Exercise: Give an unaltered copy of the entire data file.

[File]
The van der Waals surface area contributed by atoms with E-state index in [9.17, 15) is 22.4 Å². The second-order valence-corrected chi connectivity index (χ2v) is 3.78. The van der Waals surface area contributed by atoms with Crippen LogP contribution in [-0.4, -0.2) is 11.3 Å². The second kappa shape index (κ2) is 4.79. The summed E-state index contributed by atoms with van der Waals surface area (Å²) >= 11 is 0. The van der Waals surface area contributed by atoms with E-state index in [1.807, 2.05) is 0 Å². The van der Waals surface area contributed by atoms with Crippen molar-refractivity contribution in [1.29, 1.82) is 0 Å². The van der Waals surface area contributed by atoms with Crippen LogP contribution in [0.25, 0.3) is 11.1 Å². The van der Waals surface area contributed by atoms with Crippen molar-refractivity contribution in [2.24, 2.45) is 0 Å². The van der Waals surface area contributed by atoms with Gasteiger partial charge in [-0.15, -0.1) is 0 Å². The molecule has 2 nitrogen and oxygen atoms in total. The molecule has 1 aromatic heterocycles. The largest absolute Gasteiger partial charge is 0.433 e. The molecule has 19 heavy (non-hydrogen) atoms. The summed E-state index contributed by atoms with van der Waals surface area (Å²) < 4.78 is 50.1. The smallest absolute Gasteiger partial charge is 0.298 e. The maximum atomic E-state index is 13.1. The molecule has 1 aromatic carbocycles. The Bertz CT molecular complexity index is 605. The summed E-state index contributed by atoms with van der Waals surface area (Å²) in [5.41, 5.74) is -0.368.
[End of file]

The van der Waals surface area contributed by atoms with E-state index in [9.17, 15) is 22.4 Å². The second-order valence-corrected chi connectivity index (χ2v) is 3.78. The van der Waals surface area contributed by atoms with Crippen LogP contribution in [-0.4, -0.2) is 11.3 Å². The second kappa shape index (κ2) is 4.79. The summed E-state index contributed by atoms with van der Waals surface area (Å²) >= 11 is 0. The van der Waals surface area contributed by atoms with E-state index in [1.807, 2.05) is 0 Å². The van der Waals surface area contributed by atoms with Crippen molar-refractivity contribution in [1.29, 1.82) is 0 Å². The van der Waals surface area contributed by atoms with Crippen LogP contribution in [0.25, 0.3) is 11.1 Å². The van der Waals surface area contributed by atoms with Crippen molar-refractivity contribution in [2.24, 2.45) is 0 Å². The van der Waals surface area contributed by atoms with Gasteiger partial charge in [-0.15, -0.1) is 0 Å². The molecule has 2 nitrogen and oxygen atoms in total. The molecule has 1 aromatic heterocycles. The largest absolute Gasteiger partial charge is 0.433 e. The molecule has 19 heavy (non-hydrogen) atoms. The summed E-state index contributed by atoms with van der Waals surface area (Å²) < 4.78 is 50.1. The smallest absolute Gasteiger partial charge is 0.298 e. The maximum atomic E-state index is 13.1. The molecule has 1 aromatic carbocycles. The Bertz CT molecular complexity index is 605. The summed E-state index contributed by atoms with van der Waals surface area (Å²) in [5.41, 5.74) is -0.368.